Mental and Emotional Effects of Computing

From Cyborg Anthropology
Jump to: navigation, search

Sensation and Interest

"Computer use is...a competition between sensation and interest. While the person is engaged, sexually evoked or intellectually interested then sensual discomfort is overpowered. When topics recycle, the threshold of engagement lowers, and discomfort is more noticeable. The effort to increase the engagement might explain some of the attractions of flaming or netsex, as these diminish registering of background sensory distress. People do not approach the net erotically or angrily, but become erotic or angry to maintain an approach".

The Online Body Breaks Out? Asence, Ghosts, Cyborgs, Gender, Polarity and Politics [1] Jonathan Marshall

Internet Use and Depression

A Leeds University study found that people classified as internet addicts were more likely to be depressed than non-addicted users.

"Our research indicates that excessive internet use is associated with depression, but what we don't know is which comes first – are depressed people drawn to the internet or does the internet cause depression? ...What is clear is that, for a small subset of people, excessive use of the internet could be a warning signal for depressive tendencies".

Non-Will and Abulia

Too much choice offers painful and increasingly frequent purchasing decisions with more precise and fractal vocabularies, to the point where purchases are communities and all speech becomes about a product or service. All terminology turns one into a citizen of that product. Abulia increases in a modern condition of too much input.

And in Japan, there becomes an increasing number of 20 somethings with the inability to decide on a career - the inability to settle into stable self. The external self morphs, upgrades and changes so much that the internal self has no time to solidify.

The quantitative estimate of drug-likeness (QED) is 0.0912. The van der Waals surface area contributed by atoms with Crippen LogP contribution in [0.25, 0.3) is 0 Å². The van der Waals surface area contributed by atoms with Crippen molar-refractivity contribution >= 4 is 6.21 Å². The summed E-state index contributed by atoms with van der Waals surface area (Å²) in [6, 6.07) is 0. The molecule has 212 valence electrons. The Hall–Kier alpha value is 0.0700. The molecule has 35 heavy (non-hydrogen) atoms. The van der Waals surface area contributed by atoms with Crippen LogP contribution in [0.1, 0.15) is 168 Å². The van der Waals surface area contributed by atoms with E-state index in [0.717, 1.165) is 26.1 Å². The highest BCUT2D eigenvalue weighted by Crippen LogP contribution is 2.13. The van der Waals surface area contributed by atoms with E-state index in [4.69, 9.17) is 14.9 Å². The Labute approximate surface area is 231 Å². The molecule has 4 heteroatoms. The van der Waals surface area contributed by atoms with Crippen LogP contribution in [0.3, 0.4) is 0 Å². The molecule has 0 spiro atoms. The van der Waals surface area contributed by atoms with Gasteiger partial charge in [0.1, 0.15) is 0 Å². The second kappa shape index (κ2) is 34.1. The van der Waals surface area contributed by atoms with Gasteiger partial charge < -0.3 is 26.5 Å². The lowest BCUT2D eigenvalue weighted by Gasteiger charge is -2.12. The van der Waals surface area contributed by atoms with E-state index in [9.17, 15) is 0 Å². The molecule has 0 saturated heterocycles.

Twixter is a neologism that describes a new generation of Americans who are trapped, in a sense, betwixt (between) adolescence and adulthood. This Western neologism is somewhat analogous to the Japanese term parasite single.
Twixters are typically young adults who live with their parents or are otherwise not independent by other means, primarily financial. If they are employed, they often have unsteady and low-paying jobs. They may have recently left college or high school, or recently embarked on a career. Living with parents represents a cultural shift in Western households. Historically, whenever a member of the nuclear family became an adult, he or she was expected to become independent.
These young adults also typically marry later than usual and gain more college or career training.


Aboulia or Abulia (from the Greek "αβουλία", meaning "non-will"), in neurology, refers to a lack of will or initiative and is one of the Disorders of Diminished Motivation or DDM. Aboulia falls in the middle of the spectrum of diminished motivation, with apathy being less extreme and akinetic mutism being more extreme than aboulia.[1] A patient with aboulia is unable to act or make decisions independently. It may range in severity from subtle to overwhelming. It is also known as Blocq's disease (which also refers to abasia and astasia-abasia).[2] Abulia was originally considered to be a disorder of the will

Akenetic Mutism

Akinetic mutism is a medical term describing patients who tend neither to speak (mutism) nor move (akinesia). It is the result of severe frontal lobe injury in which the pattern of inhibitory control is one of increasing passivity and gradually decreasing speech and motion.